“Money allows all participants to employ a universally recognized medium of exchange. No longer will you have to find a third or fourth or fifth party to trade your lumber to in order to get goods from the farmer. You can use money. You can hold it, spend it, and even lend it for a return sometime in the future. The flexibility of money, with its ability to let disparate persons work in harmony, is one of the most glorious developments in the history of mankind.” P. Gardner Goldsmith(1)

Even though money has been proven to be the dominating currency system in the minds of human beings for thousands of years, I contend there is a better way that more accurately represents a fairness of people doing work for each other, that could also utilize the human’s natural tendency to be greedy in a way that produces good for everyone. At eighteen years old, I whole-heartedly believed the viable alternative currency system is out there, we just needed to discover it.

After leaving my mall job, I decided to go to college. Taking a year off from school after graduating high school was fun, but it was time to move my life forward. I spent the next five years attending college and playing collegiate soccer. I studied whatever I found interesting and played soccer because it was what I loved to do. I took classes in math, psychology, religious studies, philosophy, and Spanish. In my third year of college, I had to declare a major so I picked whatever I had the most credits in — Spanish and Physics — and graduated towards the top of my class.

Immediately after graduating college I became a mom. I spent the next eight years as a stay-at-home mom and embarked upon the biggest learning experience of my life raising future adults from birth. Observing children grow reaffirmed my gut feeling that there is a better alternative to the age-old money system. Children function without money, but when it is introduced into their world-view, their values change. They let go of their health, their happiness diminishes, and their greed takes over in negative ways. They become enslaved to the biggest dictator of all, but feel stuck in the vicious cycle of a nasty game called, “The Money Game,” a game that lasts until the day we die.

Everyone who participates in society partakes in the money game in some way, shape, or form. The game is virtually unavoidable and encourages people to make as much money as possible in their “working years” so that one day they can “retire” — an outrageously unique concept to a system that inaccurately represents work itself. When a body stops working, it will stop functioning. Work is vitally important for surviving a long, healthy life. When work is looked at for what it truly is, the concept of retirement then becomes non-existent in a person’s lifetime and only occurs when the person passes away.

Work — as defined in Physics

Work as defined in Physics states that a force must act upon an object in order to cause the object to move.(2) The basic equation for work is: W=F(d), work equals the force on the object multiplied by the distance the object moved. When you move your body, you are doing work. When you provide a service or product to your community, you are doing work. When you conceptualize an idea, you are doing work.

Time and Space

Another instrumental foundation to physics is time and space and their inseparability. If there is time, there is space. If there is space, there is time. Other things that are inseparable are:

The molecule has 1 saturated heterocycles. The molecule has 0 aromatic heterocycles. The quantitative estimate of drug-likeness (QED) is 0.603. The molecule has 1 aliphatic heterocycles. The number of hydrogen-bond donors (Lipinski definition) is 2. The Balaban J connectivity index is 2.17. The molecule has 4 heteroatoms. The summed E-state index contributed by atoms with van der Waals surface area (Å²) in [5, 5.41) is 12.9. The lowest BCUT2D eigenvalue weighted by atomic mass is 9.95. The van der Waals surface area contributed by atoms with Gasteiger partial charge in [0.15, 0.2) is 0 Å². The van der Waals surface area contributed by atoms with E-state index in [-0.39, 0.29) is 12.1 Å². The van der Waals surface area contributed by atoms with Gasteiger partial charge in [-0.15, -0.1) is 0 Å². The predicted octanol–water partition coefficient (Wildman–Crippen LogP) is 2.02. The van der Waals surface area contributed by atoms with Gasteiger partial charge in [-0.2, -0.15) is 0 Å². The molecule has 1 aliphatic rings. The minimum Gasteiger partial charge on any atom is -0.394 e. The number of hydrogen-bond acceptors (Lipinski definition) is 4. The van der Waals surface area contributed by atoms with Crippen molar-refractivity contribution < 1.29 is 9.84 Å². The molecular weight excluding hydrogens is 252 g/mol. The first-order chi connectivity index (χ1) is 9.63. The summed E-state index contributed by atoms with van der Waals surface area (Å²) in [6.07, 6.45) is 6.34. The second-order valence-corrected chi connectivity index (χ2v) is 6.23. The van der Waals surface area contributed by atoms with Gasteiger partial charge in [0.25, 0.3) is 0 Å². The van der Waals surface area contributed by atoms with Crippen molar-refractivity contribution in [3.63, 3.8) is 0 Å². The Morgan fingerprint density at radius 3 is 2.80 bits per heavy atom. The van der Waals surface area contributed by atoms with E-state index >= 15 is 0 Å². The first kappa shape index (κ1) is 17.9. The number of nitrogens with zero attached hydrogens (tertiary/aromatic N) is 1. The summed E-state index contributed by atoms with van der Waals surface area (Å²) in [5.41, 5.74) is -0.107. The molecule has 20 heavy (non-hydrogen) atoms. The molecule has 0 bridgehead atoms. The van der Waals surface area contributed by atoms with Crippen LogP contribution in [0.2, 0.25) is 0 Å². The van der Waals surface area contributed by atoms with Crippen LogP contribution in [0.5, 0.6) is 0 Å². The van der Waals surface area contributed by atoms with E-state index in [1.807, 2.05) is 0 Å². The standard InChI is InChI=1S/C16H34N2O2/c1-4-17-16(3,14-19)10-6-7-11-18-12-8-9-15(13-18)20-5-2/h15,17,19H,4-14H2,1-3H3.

Space and matter
Matter and energy
Energy and time

Time and Energy

Your time and your energy are inseparable and they are what give your work, and your life, value. To ascribe an arbitrary number to your time and energy, as we do in the money game, is an inaccurate representation of what work really is.

Trading Your Time and Energy

Money represents trading your time for pieces of paper, or digits in a computer, or something else of value (a gold nugget, for instance). But it is more than trading your time, it also includes trading your energy — two variables as inseparable as time and space. What gives your time value is the energy associated with your time that results in the quality of the service or product you deliver.

Instead of trading something that for thousands of years has poorly and inaccurately represented something else, why not eliminate the malicious middle-man, the arbitrary dollar, and trade the exact substance money is supposed to represent — the energy you output to do a task — which can also be measured and ascribed a unit that people can acquire, save, spend now or later, lend, and exchange.

In the modern times of technology we currently live in, such devices and accounting systems already exist, therefore all that is left to do is tie the already existing technology together and offer it to the world.

Since you would accumulate units by just doing something, the natural tendency would be to do what you love to do. When you do what you love to do, you live a happy, fulfilling life which has the power to reduce stress, drug and alcohol abuse, and delinquency.

Greed to have more will result in people creatively finding ways to accumulate more units, which could result in taking better care of our bodies and souls in order to be as productive as possible for an entire lifetime. Helping yourself and helping others will be considered equal to accumulating units.

Observe the history, ascents and descents of money, the history of humanity, as well as the path technology is going and ask yourself if you believe an alternative energy based trading system could happen. I believe it is inevitable to happen.

For more information, and ways to support an energy-backed trading system go to

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Fabiana Meredith is the co-founder of, a holding company founded to inspire people to live full, complete lives.


(1) Goldsmith, P.Gardner, (2004). The Economic Fantasy of “Star Trek.” The Freeman — Ideas on Liberty, December 2004 pgs 8–10.

(2) Henderson, Tom, “Definition and Mathematics of Work” The Physics Classroom. Web. 09 May 2014.